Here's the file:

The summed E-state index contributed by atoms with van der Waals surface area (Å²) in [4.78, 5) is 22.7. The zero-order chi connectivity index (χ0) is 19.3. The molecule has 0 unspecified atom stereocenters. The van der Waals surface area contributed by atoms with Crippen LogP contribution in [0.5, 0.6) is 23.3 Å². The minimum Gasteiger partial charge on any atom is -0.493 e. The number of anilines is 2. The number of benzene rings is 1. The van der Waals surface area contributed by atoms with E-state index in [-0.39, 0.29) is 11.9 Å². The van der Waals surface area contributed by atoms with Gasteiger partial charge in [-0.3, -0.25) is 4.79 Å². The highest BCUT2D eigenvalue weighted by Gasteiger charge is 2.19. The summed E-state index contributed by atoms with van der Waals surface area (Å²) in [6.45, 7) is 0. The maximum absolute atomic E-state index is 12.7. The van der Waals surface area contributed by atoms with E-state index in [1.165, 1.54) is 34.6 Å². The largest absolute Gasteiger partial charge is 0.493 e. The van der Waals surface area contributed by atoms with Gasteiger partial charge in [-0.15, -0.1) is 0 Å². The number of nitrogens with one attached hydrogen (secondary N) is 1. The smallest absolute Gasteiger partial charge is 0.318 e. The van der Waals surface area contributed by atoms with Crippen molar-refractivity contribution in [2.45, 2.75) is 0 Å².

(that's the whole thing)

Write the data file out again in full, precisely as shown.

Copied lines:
The summed E-state index contributed by atoms with van der Waals surface area (Å²) in [4.78, 5) is 22.7. The zero-order chi connectivity index (χ0) is 19.3. The molecule has 0 unspecified atom stereocenters. The van der Waals surface area contributed by atoms with Crippen LogP contribution in [0.5, 0.6) is 23.3 Å². The minimum Gasteiger partial charge on any atom is -0.493 e. The number of anilines is 2. The number of benzene rings is 1. The van der Waals surface area contributed by atoms with E-state index in [-0.39, 0.29) is 11.9 Å². The van der Waals surface area contributed by atoms with Gasteiger partial charge in [-0.3, -0.25) is 4.79 Å². The highest BCUT2D eigenvalue weighted by Gasteiger charge is 2.19. The summed E-state index contributed by atoms with van der Waals surface area (Å²) in [6.45, 7) is 0. The maximum absolute atomic E-state index is 12.7. The van der Waals surface area contributed by atoms with E-state index in [1.165, 1.54) is 34.6 Å². The largest absolute Gasteiger partial charge is 0.493 e. The van der Waals surface area contributed by atoms with Gasteiger partial charge in [-0.15, -0.1) is 0 Å². The number of nitrogens with one attached hydrogen (secondary N) is 1. The smallest absolute Gasteiger partial charge is 0.318 e. The van der Waals surface area contributed by atoms with Crippen molar-refractivity contribution in [2.45, 2.75) is 0 Å².